Yasir Masih, a local resident, spoke to AsiaNews about the situation. “For years, colony residents have come together to prepare Holy Week,” he said. Equally, “for years, we have been threatened. Even though we reported it to the authorities, they didn’t take it seriously. This year, they [the fanatics] have come to our streets and threatened us. We are not safe, and we are scared.”

The Masihi Foundation, a humanitarian organisation, condemned the threats and has filed a writ this morning with the Lahore High Court, demanding protection for the Eidgah Christian Colony, and more generally for Christians in Punjab. More specifically, it has called on the authorities to enforce the residents’ right to freedom of religion.

“Christians live Holy Week in terror,” said Fr John Gill, a priest in Sargodha. “The state has failed to provide them security.”

For him, the Punjab has become a hub of violence against minorities. “We urge the authorities to take immediate action to put an end to the senseless violence.”

– asianews

Sudan bombs Churches and forces its Christians out


Sudan, April 03, 2012: Thousands of Christians stripped of their citizenship are now being forced out of Sudan in the wake of the South’s secession back in January 2011.

Christians have until April 8 to either leave the Islamic northern state, or be treated as foreigners under a regime that is openly hostile to non-Arabs and non-Muslims. To date, Sudanese Armed Forces have destroyed 10 churches.

Christians remaining in Sudan after the April deadline may face increased persecution, or forced repatriation; in either case, thousands of refugees to South Sudan will surely trigger a humanitarian crisis.

The Sudanese ultimatum comes as the new state of South Sudan struggles with a food shortage caused by a drought that has ruined its crops. The UN World Food Program estimates that as many as five million people in South Sudan will suffer from malnutrition this year.

Further, South Sudan’s resources are already being strained by the arrival of refugees from South Kordofan and the Blue Nile where 185,000 have already fled the latest genocidal campaign of a dictator demanding a purely Arab Islamic state.

“Despite the end of the long civil war and independence of South Sudan, Christians in both nations continue to suffer grievously,” said Dr. Patrick Sookhdeo, International Director of Barnabas Aid. “South Sudan is taking the strain as hundreds of thousands of people flee from President Omar al-Bashir’s ongoing brutal campaign to Islamize and Arabize Sudan completely. Our brothers and sisters need our help and prayers as they are forced to leave their homes and rebuild their lives elsewhere.”

After earlier denying that it had bombed civilians, last week Sudanese aerial strikes targeted church buildings and schools in Kauda, South Kordofan state. Antonov aircraft dropped bombs on homes and livestock near churches and schools in an “ethnic cleansing” campaign against non-Arab peoples in Sudan’s multi-ethnic state. As a result, the churches are holding worship services early in the morning and late at night to avoid these aireal attacks.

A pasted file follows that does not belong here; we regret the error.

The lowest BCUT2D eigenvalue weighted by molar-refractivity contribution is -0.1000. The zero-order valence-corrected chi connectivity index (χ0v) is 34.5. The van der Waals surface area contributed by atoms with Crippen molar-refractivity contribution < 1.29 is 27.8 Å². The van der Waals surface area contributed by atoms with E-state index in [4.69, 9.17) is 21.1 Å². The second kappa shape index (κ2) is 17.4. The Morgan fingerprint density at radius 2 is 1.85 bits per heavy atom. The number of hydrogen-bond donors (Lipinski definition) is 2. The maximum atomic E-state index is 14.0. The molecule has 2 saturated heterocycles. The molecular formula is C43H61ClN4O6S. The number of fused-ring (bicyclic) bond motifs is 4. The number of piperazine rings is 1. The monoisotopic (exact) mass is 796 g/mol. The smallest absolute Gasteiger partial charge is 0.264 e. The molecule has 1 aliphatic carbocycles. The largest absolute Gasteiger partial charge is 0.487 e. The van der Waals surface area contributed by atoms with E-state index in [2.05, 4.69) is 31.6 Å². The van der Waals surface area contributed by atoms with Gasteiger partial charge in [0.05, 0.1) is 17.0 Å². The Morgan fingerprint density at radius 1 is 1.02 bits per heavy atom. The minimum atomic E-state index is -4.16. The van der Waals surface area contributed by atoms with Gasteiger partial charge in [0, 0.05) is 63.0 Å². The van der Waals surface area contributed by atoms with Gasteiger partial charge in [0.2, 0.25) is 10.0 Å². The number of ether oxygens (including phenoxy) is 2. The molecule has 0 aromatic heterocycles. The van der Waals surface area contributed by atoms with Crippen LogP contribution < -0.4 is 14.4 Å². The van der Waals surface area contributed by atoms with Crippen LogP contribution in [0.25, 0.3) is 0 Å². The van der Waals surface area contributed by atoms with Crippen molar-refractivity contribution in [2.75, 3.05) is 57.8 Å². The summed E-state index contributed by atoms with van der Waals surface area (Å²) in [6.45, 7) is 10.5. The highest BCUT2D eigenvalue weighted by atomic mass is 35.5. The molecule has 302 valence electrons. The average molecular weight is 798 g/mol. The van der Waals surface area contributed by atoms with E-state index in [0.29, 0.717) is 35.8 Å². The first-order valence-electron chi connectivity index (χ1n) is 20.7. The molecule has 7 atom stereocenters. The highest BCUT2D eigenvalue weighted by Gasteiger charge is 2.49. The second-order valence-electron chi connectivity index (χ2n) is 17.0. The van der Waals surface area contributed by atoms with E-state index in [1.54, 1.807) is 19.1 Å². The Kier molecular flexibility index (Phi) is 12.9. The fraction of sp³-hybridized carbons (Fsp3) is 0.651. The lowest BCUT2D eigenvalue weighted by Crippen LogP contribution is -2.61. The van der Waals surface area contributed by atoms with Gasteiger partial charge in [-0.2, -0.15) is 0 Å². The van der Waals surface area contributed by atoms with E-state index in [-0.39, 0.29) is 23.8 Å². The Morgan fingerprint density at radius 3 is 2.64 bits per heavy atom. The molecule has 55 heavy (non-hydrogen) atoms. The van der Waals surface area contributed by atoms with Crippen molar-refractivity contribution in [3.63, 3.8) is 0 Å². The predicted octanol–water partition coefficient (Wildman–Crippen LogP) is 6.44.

The U.N. estimates the conflict has created nearly 400,000 refugees, most of them in danger of starvation. Following last year’s secession of southern Sudan, Christians in Khartoum, notably those from the Nuba Mountains, live under uncertainty as they approach the April 8 deadline to either leave Sudan, or become its citizens and live under shar’ia. Sudan’s Interim National Constitution considers Islamic law as a source of legislation for policies that often favor that religion.

– worthynews

Another Pak Christian woman battles *Lebanese-Syrian border humanitarian crisis

April 2, 2012 by  
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Hanifan Bibi, Pakistani ChristianPakistan, March 31, 2012: Hanifan Bibi was segregated at home by her husband who converted to Islam following an extramarital affair with a Muslim woman. He wanted to take the house bought with money earned by his wife. The intervention of NCJP activists has helped justice prevail. Now the court will assess civil damages.

She fought a tough battle against her husband, who wanted to drive her from the house she built over time thanks to the hard earned money of her own work, while the man – converted to Islam in November 2011 – spent his time on women and drinking. Hanifan Bibi’s tenacity and the support of NCJP activists have allowed the woman to get justice in court so she can remain in her home with her children, pending the decision of the civil court in Faisalabad, which is to assess the instance of separation and alimony.